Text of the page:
Let $G$ be a connected linear algebraic group over an algebraically
closed field $k$ of characteristic $p$. An element $x\in G$ is
called *regular* if its centralizer has minimal dimension among
all the elements of $G$. Suppose now that $G$ is connected simple,
let $u\in G$ be a regular unipotent element, and let $U$ be the
unipotent radical of the Borel containing $u$. Then Springer [Some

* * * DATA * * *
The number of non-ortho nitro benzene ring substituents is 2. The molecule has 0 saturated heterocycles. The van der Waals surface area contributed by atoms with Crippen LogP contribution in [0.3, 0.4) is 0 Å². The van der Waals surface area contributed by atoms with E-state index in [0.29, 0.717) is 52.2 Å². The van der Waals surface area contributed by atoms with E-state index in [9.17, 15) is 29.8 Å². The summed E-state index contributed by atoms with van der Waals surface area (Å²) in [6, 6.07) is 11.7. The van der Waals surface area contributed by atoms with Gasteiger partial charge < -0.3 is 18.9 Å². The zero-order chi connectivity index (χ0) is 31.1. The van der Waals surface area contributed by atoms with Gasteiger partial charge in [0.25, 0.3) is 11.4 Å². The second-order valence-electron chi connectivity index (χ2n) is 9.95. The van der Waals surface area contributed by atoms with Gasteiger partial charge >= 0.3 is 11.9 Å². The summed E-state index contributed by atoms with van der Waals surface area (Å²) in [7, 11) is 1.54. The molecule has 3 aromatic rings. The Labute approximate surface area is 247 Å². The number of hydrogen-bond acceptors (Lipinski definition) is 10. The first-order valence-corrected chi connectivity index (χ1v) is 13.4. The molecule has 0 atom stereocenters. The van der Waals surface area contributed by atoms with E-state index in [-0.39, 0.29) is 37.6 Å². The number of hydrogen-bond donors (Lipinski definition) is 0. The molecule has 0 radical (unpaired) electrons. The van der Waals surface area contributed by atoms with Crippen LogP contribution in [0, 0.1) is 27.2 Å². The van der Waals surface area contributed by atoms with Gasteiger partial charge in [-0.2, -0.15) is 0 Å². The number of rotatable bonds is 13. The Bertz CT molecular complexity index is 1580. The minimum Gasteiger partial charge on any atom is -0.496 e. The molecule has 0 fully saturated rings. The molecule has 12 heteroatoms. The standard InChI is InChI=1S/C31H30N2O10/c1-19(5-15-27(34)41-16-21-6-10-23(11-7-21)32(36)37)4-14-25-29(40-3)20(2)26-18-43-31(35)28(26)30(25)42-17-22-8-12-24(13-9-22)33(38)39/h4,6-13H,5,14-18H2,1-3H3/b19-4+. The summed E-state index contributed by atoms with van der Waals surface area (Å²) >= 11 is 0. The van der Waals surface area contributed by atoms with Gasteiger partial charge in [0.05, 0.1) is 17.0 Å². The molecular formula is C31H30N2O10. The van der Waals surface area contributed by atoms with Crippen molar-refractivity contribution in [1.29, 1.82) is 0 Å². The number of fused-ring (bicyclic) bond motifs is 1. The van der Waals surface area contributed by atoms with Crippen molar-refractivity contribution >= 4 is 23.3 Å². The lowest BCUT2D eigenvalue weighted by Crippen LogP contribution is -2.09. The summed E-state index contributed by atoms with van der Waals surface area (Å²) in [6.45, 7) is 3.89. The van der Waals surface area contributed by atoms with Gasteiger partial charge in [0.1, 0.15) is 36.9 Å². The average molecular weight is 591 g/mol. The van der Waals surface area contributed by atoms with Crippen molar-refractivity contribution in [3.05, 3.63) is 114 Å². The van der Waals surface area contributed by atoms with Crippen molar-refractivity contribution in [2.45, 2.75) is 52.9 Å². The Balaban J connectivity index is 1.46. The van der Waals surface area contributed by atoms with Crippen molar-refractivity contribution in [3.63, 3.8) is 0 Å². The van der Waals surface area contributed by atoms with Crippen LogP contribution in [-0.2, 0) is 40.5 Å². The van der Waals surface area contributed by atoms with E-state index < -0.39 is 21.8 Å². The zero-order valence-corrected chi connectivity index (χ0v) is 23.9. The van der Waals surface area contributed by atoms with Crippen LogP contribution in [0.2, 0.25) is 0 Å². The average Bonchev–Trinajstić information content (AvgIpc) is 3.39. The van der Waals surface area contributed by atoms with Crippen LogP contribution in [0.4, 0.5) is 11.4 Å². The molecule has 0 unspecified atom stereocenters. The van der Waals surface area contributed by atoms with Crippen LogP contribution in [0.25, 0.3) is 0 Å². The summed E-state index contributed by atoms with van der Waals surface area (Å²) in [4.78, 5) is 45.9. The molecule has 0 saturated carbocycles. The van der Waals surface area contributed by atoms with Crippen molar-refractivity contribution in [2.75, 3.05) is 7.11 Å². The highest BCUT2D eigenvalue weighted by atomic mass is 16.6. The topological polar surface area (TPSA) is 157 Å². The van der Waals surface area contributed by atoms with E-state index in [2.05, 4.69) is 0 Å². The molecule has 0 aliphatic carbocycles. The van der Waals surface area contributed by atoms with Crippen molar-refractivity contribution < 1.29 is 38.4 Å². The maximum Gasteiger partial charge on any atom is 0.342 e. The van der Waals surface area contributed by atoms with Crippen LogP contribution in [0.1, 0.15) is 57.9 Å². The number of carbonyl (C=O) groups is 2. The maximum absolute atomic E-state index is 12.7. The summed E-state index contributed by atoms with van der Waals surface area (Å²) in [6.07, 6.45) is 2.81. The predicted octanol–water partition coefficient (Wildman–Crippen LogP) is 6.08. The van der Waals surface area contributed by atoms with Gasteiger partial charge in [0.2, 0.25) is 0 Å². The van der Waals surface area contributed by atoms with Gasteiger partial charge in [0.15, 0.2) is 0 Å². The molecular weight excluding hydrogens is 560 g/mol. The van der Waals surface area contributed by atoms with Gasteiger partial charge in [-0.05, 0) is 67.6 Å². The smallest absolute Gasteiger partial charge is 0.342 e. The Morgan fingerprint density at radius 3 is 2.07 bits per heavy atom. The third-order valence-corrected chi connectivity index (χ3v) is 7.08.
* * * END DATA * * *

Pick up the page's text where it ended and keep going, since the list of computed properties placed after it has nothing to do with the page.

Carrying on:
arithmetical results on semi-simple Lie algebras] has shown that
the centralizer $C_{U}(u)$ is connected, provided $p$ is a good
prime for $G$.

Is it true that if $p$ is a good prime for $G$, then $C_{U}(x)$ is connected for all $x\in U$?

Let $V$ by an arbitrary connected unipotent group over $k$. Is it possible to describe some 'small' subset $S$ of $V$, such that the connectedness of $C_{V}(x)$ for all $x\in S$ implies the connectedness of $C_{V}(x)$ for all $x\in V$? In particular, can $S$ be taken to be the set of regular elements in $V$?